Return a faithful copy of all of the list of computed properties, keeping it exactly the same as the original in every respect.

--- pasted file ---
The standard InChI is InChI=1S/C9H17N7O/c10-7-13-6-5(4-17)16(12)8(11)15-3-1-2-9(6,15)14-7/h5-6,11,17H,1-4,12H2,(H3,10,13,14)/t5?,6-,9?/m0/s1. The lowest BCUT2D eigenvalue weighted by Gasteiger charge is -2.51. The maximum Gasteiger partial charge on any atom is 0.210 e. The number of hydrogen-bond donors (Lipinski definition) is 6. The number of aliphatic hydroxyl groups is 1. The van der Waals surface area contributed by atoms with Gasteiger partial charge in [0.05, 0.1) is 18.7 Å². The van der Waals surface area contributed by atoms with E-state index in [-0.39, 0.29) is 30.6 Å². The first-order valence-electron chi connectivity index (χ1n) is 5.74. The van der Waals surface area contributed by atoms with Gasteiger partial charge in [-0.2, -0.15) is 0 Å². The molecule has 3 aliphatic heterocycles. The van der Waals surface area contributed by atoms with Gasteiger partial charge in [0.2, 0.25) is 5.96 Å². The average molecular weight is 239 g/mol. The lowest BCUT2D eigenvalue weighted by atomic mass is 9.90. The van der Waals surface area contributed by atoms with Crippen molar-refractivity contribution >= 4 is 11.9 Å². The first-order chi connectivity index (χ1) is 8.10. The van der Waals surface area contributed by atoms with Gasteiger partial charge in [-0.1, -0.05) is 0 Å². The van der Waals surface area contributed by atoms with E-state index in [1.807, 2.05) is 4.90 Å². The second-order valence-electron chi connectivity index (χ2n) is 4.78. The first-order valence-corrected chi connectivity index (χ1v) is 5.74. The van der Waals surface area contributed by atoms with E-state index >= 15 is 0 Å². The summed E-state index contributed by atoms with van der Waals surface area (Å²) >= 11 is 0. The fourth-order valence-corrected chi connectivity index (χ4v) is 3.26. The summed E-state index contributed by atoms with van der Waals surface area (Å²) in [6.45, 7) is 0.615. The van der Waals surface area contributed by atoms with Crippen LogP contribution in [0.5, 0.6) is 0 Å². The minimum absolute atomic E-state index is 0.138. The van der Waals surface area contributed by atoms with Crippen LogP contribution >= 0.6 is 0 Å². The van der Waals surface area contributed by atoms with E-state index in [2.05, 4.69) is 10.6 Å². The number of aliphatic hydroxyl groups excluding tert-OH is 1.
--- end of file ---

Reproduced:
The standard InChI is InChI=1S/C9H17N7O/c10-7-13-6-5(4-17)16(12)8(11)15-3-1-2-9(6,15)14-7/h5-6,11,17H,1-4,12H2,(H3,10,13,14)/t5?,6-,9?/m0/s1. The lowest BCUT2D eigenvalue weighted by Gasteiger charge is -2.51. The maximum Gasteiger partial charge on any atom is 0.210 e. The number of hydrogen-bond donors (Lipinski definition) is 6. The number of aliphatic hydroxyl groups is 1. The van der Waals surface area contributed by atoms with Gasteiger partial charge in [0.05, 0.1) is 18.7 Å². The van der Waals surface area contributed by atoms with E-state index in [-0.39, 0.29) is 30.6 Å². The first-order valence-electron chi connectivity index (χ1n) is 5.74. The van der Waals surface area contributed by atoms with Gasteiger partial charge in [-0.2, -0.15) is 0 Å². The molecule has 3 aliphatic heterocycles. The van der Waals surface area contributed by atoms with Gasteiger partial charge in [0.2, 0.25) is 5.96 Å². The average molecular weight is 239 g/mol. The lowest BCUT2D eigenvalue weighted by atomic mass is 9.90. The van der Waals surface area contributed by atoms with Crippen molar-refractivity contribution >= 4 is 11.9 Å². The first-order chi connectivity index (χ1) is 8.10. The van der Waals surface area contributed by atoms with Gasteiger partial charge in [-0.1, -0.05) is 0 Å². The van der Waals surface area contributed by atoms with E-state index in [1.807, 2.05) is 4.90 Å². The second-order valence-electron chi connectivity index (χ2n) is 4.78. The first-order valence-corrected chi connectivity index (χ1v) is 5.74. The van der Waals surface area contributed by atoms with E-state index >= 15 is 0 Å². The summed E-state index contributed by atoms with van der Waals surface area (Å²) >= 11 is 0. The fourth-order valence-corrected chi connectivity index (χ4v) is 3.26. The summed E-state index contributed by atoms with van der Waals surface area (Å²) in [6.45, 7) is 0.615. The van der Waals surface area contributed by atoms with Crippen LogP contribution in [0.5, 0.6) is 0 Å². The minimum absolute atomic E-state index is 0.138. The van der Waals surface area contributed by atoms with Crippen LogP contribution >= 0.6 is 0 Å². The van der Waals surface area contributed by atoms with E-state index in [2.05, 4.69) is 10.6 Å². The number of aliphatic hydroxyl groups excluding tert-OH is 1.